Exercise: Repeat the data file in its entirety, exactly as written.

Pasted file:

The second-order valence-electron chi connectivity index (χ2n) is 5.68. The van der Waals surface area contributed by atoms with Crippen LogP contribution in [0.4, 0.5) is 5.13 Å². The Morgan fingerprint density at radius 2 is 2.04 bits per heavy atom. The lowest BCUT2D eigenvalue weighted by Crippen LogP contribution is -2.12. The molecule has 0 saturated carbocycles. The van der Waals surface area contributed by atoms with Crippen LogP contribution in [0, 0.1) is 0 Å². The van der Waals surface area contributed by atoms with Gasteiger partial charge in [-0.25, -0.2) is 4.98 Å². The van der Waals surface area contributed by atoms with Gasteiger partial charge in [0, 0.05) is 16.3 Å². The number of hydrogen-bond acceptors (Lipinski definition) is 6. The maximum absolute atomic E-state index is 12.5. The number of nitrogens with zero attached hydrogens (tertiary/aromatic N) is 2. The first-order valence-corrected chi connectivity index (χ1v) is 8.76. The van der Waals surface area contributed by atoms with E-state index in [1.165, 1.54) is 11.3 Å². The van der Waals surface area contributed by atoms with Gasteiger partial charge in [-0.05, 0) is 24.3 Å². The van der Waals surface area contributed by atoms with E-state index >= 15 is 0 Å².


The second-order valence-electron chi connectivity index (χ2n) is 5.68. The van der Waals surface area contributed by atoms with Crippen LogP contribution in [0.4, 0.5) is 5.13 Å². The Morgan fingerprint density at radius 2 is 2.04 bits per heavy atom. The lowest BCUT2D eigenvalue weighted by Crippen LogP contribution is -2.12. The molecule has 0 saturated carbocycles. The van der Waals surface area contributed by atoms with Crippen LogP contribution in [0, 0.1) is 0 Å². The van der Waals surface area contributed by atoms with Gasteiger partial charge in [-0.25, -0.2) is 4.98 Å². The van der Waals surface area contributed by atoms with Gasteiger partial charge in [0, 0.05) is 16.3 Å². The number of hydrogen-bond acceptors (Lipinski definition) is 6. The maximum absolute atomic E-state index is 12.5. The number of nitrogens with zero attached hydrogens (tertiary/aromatic N) is 2. The first-order valence-corrected chi connectivity index (χ1v) is 8.76. The van der Waals surface area contributed by atoms with E-state index in [1.165, 1.54) is 11.3 Å². The van der Waals surface area contributed by atoms with Gasteiger partial charge in [-0.05, 0) is 24.3 Å². The van der Waals surface area contributed by atoms with E-state index >= 15 is 0 Å².